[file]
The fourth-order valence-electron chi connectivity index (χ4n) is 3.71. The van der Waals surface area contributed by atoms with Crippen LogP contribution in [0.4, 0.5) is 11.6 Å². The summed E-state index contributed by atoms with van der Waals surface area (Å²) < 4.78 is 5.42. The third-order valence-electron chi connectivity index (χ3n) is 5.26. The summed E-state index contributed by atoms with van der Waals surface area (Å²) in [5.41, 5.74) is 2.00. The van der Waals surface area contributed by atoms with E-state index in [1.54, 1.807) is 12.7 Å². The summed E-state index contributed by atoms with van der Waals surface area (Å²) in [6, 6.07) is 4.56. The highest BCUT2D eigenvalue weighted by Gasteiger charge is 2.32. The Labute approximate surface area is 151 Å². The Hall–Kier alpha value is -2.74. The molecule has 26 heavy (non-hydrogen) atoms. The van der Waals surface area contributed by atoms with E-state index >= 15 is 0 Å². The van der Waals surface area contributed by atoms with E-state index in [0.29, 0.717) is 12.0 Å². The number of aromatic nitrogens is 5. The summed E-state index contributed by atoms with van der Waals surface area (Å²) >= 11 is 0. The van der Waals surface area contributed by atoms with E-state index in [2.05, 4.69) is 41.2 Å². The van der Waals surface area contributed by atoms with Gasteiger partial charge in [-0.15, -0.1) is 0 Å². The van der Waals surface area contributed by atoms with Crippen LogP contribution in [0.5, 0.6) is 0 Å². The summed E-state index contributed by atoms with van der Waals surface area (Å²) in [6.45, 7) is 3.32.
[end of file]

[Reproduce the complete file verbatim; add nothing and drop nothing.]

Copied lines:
The fourth-order valence-electron chi connectivity index (χ4n) is 3.71. The van der Waals surface area contributed by atoms with Crippen LogP contribution in [0.4, 0.5) is 11.6 Å². The summed E-state index contributed by atoms with van der Waals surface area (Å²) < 4.78 is 5.42. The third-order valence-electron chi connectivity index (χ3n) is 5.26. The summed E-state index contributed by atoms with van der Waals surface area (Å²) in [5.41, 5.74) is 2.00. The van der Waals surface area contributed by atoms with E-state index in [1.54, 1.807) is 12.7 Å². The summed E-state index contributed by atoms with van der Waals surface area (Å²) in [6, 6.07) is 4.56. The highest BCUT2D eigenvalue weighted by Gasteiger charge is 2.32. The Labute approximate surface area is 151 Å². The Hall–Kier alpha value is -2.74. The molecule has 26 heavy (non-hydrogen) atoms. The van der Waals surface area contributed by atoms with E-state index >= 15 is 0 Å². The van der Waals surface area contributed by atoms with E-state index in [0.29, 0.717) is 12.0 Å². The number of aromatic nitrogens is 5. The summed E-state index contributed by atoms with van der Waals surface area (Å²) >= 11 is 0. The van der Waals surface area contributed by atoms with E-state index in [2.05, 4.69) is 41.2 Å². The van der Waals surface area contributed by atoms with Gasteiger partial charge in [-0.15, -0.1) is 0 Å². The van der Waals surface area contributed by atoms with Crippen LogP contribution in [0.5, 0.6) is 0 Å². The summed E-state index contributed by atoms with van der Waals surface area (Å²) in [6.45, 7) is 3.32.